Quality statement 16: Workforce planning
Generalist and specialist services providing care for people approaching the end of life and their families and carers have a multidisciplinary workforce sufficient in number and skill mix to provide high-quality care and support.
Measures from End of life care strategy: quality markers and measures for end of life care (Department of Health 2009).
See also quality measures and national indicators for further information.
Structure: Evidence of local service specification(s) that explicitly include generalist and specialist end of life care services in order to provide a multidisciplinary workforce to meet the needs of the local population identified in local needs assessment(s).
Outcome: See the overview for overarching outcomes.
Service providers (generalist or specialist) ensure that systems are in place to provide a multidisciplinary workforce sufficient in number and skill mix to provide high-quality care and support to people approaching the end of life and their families and carers.
Health and social care professionals work as part of a multidisciplinary workforce that provides high-quality care and support to people approaching the end of life and their families and carers.
Commissioners ensure they commission generalist and specialist palliative care services with a multidisciplinary workforce sufficient to provide high-quality care and support to people approaching the end of life and their families and carers.
People approaching the end of life and their families and carers receive high-quality care and support because there is enough staff with the right skills to meet their needs.
Department of Health quality markers and measures for end of life care 1.3, 1.20, 1.22 and 1.36.
NICE cancer service guidance key recommendation 19 and recommendations 8.22 and 8.24.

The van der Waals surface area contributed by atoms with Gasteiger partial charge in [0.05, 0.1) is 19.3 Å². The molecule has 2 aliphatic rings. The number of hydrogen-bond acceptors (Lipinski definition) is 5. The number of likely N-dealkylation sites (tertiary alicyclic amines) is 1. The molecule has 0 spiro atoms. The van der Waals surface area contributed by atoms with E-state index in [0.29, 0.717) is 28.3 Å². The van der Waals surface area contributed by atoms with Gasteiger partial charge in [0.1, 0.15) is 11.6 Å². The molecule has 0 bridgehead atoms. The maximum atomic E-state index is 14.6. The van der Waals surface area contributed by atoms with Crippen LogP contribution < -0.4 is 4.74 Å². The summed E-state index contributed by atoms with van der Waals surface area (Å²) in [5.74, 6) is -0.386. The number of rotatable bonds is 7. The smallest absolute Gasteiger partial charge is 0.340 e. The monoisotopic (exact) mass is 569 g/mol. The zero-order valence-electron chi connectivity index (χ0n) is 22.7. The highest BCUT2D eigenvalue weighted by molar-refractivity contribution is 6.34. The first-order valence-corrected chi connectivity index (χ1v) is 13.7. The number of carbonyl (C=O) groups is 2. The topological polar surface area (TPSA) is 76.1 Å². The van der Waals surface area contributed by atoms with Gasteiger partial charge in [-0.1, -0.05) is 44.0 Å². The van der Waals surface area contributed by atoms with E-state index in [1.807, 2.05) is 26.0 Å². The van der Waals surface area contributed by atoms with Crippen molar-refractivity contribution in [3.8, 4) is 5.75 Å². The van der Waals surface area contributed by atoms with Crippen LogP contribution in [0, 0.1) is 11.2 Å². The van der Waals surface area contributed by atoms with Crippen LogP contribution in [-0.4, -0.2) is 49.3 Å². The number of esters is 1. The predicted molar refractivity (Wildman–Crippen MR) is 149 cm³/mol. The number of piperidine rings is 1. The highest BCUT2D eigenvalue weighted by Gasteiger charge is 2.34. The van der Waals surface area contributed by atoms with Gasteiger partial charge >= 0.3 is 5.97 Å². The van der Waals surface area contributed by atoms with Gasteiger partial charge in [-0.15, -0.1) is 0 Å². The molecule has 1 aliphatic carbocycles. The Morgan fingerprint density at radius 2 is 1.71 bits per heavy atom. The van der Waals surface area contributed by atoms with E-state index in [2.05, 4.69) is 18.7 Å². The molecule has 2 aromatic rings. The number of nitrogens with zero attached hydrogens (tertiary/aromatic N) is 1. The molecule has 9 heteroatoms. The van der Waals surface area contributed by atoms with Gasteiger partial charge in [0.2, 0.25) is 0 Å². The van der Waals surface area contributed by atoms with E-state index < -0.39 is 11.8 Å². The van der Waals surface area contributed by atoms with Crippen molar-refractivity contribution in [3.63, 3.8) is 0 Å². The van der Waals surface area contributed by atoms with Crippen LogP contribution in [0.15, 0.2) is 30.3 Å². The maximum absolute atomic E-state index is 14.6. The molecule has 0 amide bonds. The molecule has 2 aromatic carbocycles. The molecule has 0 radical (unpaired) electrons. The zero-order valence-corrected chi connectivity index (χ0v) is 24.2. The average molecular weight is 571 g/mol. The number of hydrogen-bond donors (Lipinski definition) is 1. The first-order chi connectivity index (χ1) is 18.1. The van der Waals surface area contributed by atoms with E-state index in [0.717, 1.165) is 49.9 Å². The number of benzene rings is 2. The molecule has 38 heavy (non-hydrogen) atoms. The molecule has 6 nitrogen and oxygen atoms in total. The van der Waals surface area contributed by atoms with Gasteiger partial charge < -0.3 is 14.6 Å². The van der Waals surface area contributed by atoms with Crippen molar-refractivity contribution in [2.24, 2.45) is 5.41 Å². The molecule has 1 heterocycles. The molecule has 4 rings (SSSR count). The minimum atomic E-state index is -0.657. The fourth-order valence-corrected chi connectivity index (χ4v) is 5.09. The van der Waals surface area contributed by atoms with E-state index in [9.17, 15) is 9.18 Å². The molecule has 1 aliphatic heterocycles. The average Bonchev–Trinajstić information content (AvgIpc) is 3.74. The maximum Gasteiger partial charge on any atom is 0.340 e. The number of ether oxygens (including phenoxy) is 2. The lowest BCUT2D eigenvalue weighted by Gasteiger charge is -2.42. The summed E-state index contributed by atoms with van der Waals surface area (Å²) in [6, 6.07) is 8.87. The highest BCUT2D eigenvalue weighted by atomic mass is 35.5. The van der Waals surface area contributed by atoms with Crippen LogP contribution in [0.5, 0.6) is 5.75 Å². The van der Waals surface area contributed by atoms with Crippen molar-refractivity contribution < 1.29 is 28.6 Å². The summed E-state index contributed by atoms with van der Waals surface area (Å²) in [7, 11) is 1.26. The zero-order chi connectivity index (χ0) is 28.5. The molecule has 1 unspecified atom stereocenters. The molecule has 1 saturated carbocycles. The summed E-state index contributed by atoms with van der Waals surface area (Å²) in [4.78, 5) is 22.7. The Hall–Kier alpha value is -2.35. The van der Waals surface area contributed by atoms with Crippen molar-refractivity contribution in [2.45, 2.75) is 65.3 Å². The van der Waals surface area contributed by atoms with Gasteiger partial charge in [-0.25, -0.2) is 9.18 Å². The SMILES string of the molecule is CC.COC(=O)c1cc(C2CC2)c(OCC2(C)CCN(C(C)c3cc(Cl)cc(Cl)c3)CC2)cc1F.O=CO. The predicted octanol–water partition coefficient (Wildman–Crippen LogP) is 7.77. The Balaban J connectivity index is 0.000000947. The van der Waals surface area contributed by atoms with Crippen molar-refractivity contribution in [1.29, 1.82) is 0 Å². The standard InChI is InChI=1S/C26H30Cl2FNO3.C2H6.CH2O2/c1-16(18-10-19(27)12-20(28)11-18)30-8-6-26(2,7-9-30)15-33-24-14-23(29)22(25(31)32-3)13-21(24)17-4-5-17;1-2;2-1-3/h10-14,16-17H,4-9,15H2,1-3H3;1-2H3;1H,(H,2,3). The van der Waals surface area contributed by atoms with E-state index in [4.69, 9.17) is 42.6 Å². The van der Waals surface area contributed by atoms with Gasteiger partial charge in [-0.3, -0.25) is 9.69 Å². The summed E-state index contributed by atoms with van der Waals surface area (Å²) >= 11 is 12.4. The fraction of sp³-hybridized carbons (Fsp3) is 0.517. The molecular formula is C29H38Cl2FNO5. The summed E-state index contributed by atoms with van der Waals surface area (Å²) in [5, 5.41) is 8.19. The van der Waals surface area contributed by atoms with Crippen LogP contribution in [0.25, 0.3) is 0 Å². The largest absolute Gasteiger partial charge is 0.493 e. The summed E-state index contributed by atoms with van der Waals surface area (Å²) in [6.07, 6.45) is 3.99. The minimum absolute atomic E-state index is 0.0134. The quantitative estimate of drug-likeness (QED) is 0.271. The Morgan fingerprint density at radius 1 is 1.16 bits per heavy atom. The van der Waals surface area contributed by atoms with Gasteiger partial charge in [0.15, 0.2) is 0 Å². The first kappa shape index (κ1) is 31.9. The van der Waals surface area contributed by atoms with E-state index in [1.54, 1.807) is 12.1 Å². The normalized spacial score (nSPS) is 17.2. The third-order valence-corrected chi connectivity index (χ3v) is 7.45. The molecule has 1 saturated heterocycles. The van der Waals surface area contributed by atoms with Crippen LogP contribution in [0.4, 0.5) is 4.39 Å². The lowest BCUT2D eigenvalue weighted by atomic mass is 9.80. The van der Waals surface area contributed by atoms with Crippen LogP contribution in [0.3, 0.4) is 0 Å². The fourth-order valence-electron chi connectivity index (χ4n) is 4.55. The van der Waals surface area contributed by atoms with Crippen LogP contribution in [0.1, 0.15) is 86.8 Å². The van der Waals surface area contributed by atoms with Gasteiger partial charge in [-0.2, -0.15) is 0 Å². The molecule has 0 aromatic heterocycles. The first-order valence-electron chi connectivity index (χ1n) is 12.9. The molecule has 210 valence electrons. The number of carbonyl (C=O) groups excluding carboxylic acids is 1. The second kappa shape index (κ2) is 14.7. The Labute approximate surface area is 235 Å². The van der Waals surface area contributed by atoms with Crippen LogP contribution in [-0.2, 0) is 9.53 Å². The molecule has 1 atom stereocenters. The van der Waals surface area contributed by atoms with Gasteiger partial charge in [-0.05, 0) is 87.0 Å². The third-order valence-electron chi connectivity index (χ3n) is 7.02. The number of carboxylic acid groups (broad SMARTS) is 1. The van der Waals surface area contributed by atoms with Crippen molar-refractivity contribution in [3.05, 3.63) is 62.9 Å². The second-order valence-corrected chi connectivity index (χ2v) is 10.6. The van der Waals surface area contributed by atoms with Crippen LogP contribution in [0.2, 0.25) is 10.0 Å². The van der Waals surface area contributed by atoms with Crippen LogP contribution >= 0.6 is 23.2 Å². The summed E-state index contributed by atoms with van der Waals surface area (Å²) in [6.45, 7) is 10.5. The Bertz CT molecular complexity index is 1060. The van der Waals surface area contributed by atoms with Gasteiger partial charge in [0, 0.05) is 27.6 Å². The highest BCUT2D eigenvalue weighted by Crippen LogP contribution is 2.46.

Structure: Local data collection.
The National Council for Palliative Care undertakes a workforce survey looking at staff working in palliative care in a variety of settings.
The terms 'generalist' and 'specialist' in relation to end of life care are defined on page 7). Broadly, generalist services include GPs, district nurses and general ward doctors and nurses. Specialist services deliver specialist palliative care, by palliative medicine physicians, clinical nurse specialists or specialist allied health professionals, for example, speech and language therapists. Specialists outside of palliative medicine may also be part of the multidisciplinary team, for example nephrologists, neurologists, cardiologists and geriatricians.
High-quality care and support is safe and effective and delivers a positive experience for patients, families and carers.
The End of life care strategy from the Department of Health recommends appropriate provision of essential services to meet the needs of the local population. These services include, but are not limited to:
nursing services (including visiting and rapid response services)
personal care services
access to pharmacy services
access to equipment
specialist palliative care.
NICE cancer service guidance recommends the following composition for specialist palliative care teams:
palliative medicine consultants
palliative care nurse specialists
a team secretary/administrator.
Furthermore, it recommends a range of expertise provided by:
chaplains/spiritual care givers
professionals able to deliver psychological support equivalent to level 3 of the psychological support service model (see topic 5, psychological support services).
This expertise may be provided by named individuals on a full-time, part-time or regular sessional basis.
In Consultant physicians working with patients, the Royal College of Physicians recommends between 1.56 and 2.00 whole-time equivalent (WTE) consultants in palliative medicine per 250,000 population. Service requirements for specialist palliative care are detailed in quality statement 10.
The Department of Health document NHS chaplaincy: meeting the religious and spiritual needs of patients and staff, recommends the following for adequate chaplaincy provision:
Every 35 beds = 1 unit of chaplaincy-spiritual care.
Every 500 WTE staff = 1 unit of chaplaincy-spiritual care.
Each unit of chaplaincy-spiritual care is deemed to last for 3.5 hours. These units are intended to cover the general responsibilities of the healthcare chaplain – additional units are required for specific responsibilities.
Services should be efficiently coordinated in accordance with quality statement 8 on coordinated care, to ensure that multidisciplinary input does not become burdensome to people approaching the end of life and their families and carers or services themselves.